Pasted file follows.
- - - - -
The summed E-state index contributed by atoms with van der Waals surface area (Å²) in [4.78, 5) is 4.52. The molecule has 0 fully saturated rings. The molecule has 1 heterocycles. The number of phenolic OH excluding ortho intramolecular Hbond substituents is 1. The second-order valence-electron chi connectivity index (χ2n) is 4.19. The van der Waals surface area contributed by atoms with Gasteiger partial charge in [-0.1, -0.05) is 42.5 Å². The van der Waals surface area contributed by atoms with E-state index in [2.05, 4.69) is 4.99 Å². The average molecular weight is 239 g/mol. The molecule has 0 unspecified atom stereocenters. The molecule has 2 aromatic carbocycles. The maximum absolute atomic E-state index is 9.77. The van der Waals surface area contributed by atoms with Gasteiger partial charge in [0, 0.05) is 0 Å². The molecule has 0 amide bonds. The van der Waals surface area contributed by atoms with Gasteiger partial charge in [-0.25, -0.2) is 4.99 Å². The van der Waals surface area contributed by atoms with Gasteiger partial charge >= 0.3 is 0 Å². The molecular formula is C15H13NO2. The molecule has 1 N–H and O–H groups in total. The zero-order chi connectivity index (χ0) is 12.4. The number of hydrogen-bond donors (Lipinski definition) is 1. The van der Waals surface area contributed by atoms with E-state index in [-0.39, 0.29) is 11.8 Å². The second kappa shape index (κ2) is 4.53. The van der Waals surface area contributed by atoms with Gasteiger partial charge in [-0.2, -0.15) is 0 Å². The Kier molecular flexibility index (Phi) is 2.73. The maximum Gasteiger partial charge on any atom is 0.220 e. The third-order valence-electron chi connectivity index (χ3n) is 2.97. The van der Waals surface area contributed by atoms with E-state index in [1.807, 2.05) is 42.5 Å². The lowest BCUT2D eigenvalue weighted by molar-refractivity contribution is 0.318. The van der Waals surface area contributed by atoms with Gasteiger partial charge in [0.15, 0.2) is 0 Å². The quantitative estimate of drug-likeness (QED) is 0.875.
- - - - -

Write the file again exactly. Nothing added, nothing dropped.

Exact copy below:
The summed E-state index contributed by atoms with van der Waals surface area (Å²) in [4.78, 5) is 4.52. The molecule has 0 fully saturated rings. The molecule has 1 heterocycles. The number of phenolic OH excluding ortho intramolecular Hbond substituents is 1. The second-order valence-electron chi connectivity index (χ2n) is 4.19. The van der Waals surface area contributed by atoms with Gasteiger partial charge in [-0.1, -0.05) is 42.5 Å². The van der Waals surface area contributed by atoms with E-state index in [2.05, 4.69) is 4.99 Å². The average molecular weight is 239 g/mol. The molecule has 0 unspecified atom stereocenters. The molecule has 2 aromatic carbocycles. The maximum absolute atomic E-state index is 9.77. The van der Waals surface area contributed by atoms with Gasteiger partial charge in [0, 0.05) is 0 Å². The molecule has 0 amide bonds. The van der Waals surface area contributed by atoms with Gasteiger partial charge in [-0.25, -0.2) is 4.99 Å². The van der Waals surface area contributed by atoms with Gasteiger partial charge >= 0.3 is 0 Å². The molecular formula is C15H13NO2. The molecule has 1 N–H and O–H groups in total. The zero-order chi connectivity index (χ0) is 12.4. The number of hydrogen-bond donors (Lipinski definition) is 1. The van der Waals surface area contributed by atoms with E-state index in [-0.39, 0.29) is 11.8 Å². The second kappa shape index (κ2) is 4.53. The van der Waals surface area contributed by atoms with Gasteiger partial charge in [-0.2, -0.15) is 0 Å². The Kier molecular flexibility index (Phi) is 2.73. The maximum Gasteiger partial charge on any atom is 0.220 e. The third-order valence-electron chi connectivity index (χ3n) is 2.97. The van der Waals surface area contributed by atoms with E-state index in [1.807, 2.05) is 42.5 Å². The lowest BCUT2D eigenvalue weighted by molar-refractivity contribution is 0.318. The van der Waals surface area contributed by atoms with Gasteiger partial charge in [0.15, 0.2) is 0 Å². The quantitative estimate of drug-likeness (QED) is 0.875.